It should be stated that when Heartland Pathways purchased the west bed, there were very few rail-trails in the U.S., and that their acquisition was often violently opposed by adjacent owners. Basically, the neighbors wanted their ancestoral land back, and they also saw potential vandalism, although sometimes this was a subterfuge for their objection to the loss of potential land for agriculture. This situation has changed drastically over thirty years to the point that many opponents are now the strongest supporters.

To the east, in Champaign and Vermillion Counties from Urbana to Danville, where Heartland Pathways, aided by the Champaign County Design and Conservation Foundation (CCDC), has initiated the purchase of twenty-five miles of ConRail bed, the situation is different. Here the proposed trail will start and finish with a population base. The corridor starts in Urbana and continues twenty-five miles to another population base in Danville. Since no active short-lines have been retained by railroading interests, that problem has solved itself. It is hoped that this corridor will provide a much more feasible, prototype rail-trail in East Central Illinois. The purchase is also much more recent and by now there are over a thousand such trails, and the majority of them have been contributing assets to the communities through which they move.

The creation of a federal rail-banking act now means that an abandoned rail bed can be "interimly" used as a trail until a railway may want to re-use the bed. This is a positive move for most environmentalists, who would not mind seeing freight moved by rail rather than by the more convenient and popular, but less efficient, road transport. This type of reversion seldom occurs, so it is not a major disadvantage of an existing trail.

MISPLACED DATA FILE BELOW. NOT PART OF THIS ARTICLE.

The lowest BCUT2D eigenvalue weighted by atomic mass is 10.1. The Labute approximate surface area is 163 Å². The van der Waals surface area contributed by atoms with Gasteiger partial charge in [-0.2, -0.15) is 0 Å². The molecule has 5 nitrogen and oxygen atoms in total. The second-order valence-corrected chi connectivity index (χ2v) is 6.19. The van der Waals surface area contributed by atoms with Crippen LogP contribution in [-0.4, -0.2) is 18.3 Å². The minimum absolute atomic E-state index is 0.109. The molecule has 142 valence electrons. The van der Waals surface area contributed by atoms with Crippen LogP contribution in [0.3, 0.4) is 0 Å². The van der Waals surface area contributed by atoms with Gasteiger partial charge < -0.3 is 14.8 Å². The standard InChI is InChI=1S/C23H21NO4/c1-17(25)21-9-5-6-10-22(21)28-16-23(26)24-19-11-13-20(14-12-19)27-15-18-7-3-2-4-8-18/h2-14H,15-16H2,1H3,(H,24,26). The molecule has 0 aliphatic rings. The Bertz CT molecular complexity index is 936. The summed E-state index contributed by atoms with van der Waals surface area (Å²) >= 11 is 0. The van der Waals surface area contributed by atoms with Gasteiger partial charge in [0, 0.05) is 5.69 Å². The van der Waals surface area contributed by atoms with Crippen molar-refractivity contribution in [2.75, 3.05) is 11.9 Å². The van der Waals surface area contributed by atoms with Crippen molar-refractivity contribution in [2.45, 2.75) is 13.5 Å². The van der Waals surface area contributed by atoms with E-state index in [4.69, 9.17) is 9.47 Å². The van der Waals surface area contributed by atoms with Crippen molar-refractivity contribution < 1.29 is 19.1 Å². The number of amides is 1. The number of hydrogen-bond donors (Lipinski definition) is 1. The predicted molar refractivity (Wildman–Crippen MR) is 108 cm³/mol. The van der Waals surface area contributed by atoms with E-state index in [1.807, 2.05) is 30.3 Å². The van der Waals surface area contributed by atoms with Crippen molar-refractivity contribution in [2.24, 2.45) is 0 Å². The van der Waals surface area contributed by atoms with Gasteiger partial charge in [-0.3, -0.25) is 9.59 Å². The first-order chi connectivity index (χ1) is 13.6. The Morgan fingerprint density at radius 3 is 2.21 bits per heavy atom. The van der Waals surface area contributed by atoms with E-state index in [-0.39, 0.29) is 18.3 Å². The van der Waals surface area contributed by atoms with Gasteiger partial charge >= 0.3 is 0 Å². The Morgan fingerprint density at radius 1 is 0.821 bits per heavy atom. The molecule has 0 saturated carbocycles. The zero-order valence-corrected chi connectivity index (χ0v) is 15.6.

There is money available for rail-trails, but it is usually targeted to recreational use. The biological and other aspects of these corridors are sometimes heeded but is not well-funded. As a result, these corridors often become recreational super-trails that lose a lot of their biological wealth and ambience.

National status of trails

Independent groups such as the Railtrail and Greenway movement, as well as state and federal agencies and individuals, have encouraged themselves and others to dream of a network of trails across the U.S. The framework of a network is already in place.


Partnerships of interested agencies are being encouraged to make this network dream come true. State and federal funding is being provided to help drive this partnership concept. One program, "Millennium Trails", featuring long trails similar to the Appalachian Trail, is in place. There are now about twenty such trails that will help complete a network across the U.S. These trails are usually chosen for their unique features, such as coastlines, rivers, and cultural sites like the "Underground Railroad," that help develop the character of the region through which trails move.

The Chicago area has many rail and connecting trails, and the State is developing a trail network across the state north of Route 80, but the downstate region has few long distance trails and connections.

Get bold

Take a map and try to figure out how you would see your region participating in a national network of trails.


You could start with existing corridors, like the Illinois Michigan Canal, which is now a State and Federal Parkway that is a one hundred mile long obsolete canal from Chicago to La Salle-Peru.

How, for example, would you create a rail-trail and greenway preservation corridor between Indianapolis and St. Louis that would join up with the two hundred mile KATY trail across Missouri? Or could you think of a similar trail that would run from Indianapolis through East Central Illinois to Bloomington, Peoria, the Quad Cities and Iowa? Dreamers may carry the day, for there are abandoned rail beds, trackage and other resources out there that could be utilized.